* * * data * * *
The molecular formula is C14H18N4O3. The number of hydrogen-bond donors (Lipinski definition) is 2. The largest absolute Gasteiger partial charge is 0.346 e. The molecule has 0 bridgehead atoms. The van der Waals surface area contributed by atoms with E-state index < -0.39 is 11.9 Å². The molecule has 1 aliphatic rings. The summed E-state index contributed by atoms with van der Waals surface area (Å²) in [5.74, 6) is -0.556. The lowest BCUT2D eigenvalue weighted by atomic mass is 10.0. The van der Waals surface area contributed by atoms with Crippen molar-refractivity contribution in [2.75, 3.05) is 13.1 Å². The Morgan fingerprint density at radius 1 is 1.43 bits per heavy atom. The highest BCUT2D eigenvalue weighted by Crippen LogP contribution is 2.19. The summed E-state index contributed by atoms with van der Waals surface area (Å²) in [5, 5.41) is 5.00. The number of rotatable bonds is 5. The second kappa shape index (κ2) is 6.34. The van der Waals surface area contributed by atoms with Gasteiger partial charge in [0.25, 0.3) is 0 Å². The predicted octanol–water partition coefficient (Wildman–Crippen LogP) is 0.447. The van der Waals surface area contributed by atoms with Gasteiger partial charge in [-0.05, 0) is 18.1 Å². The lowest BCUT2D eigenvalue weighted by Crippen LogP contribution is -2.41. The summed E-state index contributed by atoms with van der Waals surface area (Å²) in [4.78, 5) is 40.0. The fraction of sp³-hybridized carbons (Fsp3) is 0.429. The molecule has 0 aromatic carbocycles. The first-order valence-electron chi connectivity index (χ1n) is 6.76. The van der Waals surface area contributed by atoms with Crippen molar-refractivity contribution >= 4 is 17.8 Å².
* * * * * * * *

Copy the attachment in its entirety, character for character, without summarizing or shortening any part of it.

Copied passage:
The molecular formula is C14H18N4O3. The number of hydrogen-bond donors (Lipinski definition) is 2. The largest absolute Gasteiger partial charge is 0.346 e. The molecule has 0 bridgehead atoms. The van der Waals surface area contributed by atoms with E-state index < -0.39 is 11.9 Å². The molecule has 1 aliphatic rings. The summed E-state index contributed by atoms with van der Waals surface area (Å²) in [5.74, 6) is -0.556. The lowest BCUT2D eigenvalue weighted by atomic mass is 10.0. The van der Waals surface area contributed by atoms with Crippen molar-refractivity contribution in [2.75, 3.05) is 13.1 Å². The Morgan fingerprint density at radius 1 is 1.43 bits per heavy atom. The highest BCUT2D eigenvalue weighted by Crippen LogP contribution is 2.19. The summed E-state index contributed by atoms with van der Waals surface area (Å²) in [5, 5.41) is 5.00. The number of rotatable bonds is 5. The second kappa shape index (κ2) is 6.34. The van der Waals surface area contributed by atoms with Gasteiger partial charge in [0.25, 0.3) is 0 Å². The predicted octanol–water partition coefficient (Wildman–Crippen LogP) is 0.447. The van der Waals surface area contributed by atoms with Gasteiger partial charge in [-0.05, 0) is 18.1 Å². The lowest BCUT2D eigenvalue weighted by Crippen LogP contribution is -2.41. The summed E-state index contributed by atoms with van der Waals surface area (Å²) in [4.78, 5) is 40.0. The fraction of sp³-hybridized carbons (Fsp3) is 0.429. The molecule has 0 aromatic carbocycles. The first-order valence-electron chi connectivity index (χ1n) is 6.76. The van der Waals surface area contributed by atoms with Crippen molar-refractivity contribution >= 4 is 17.8 Å².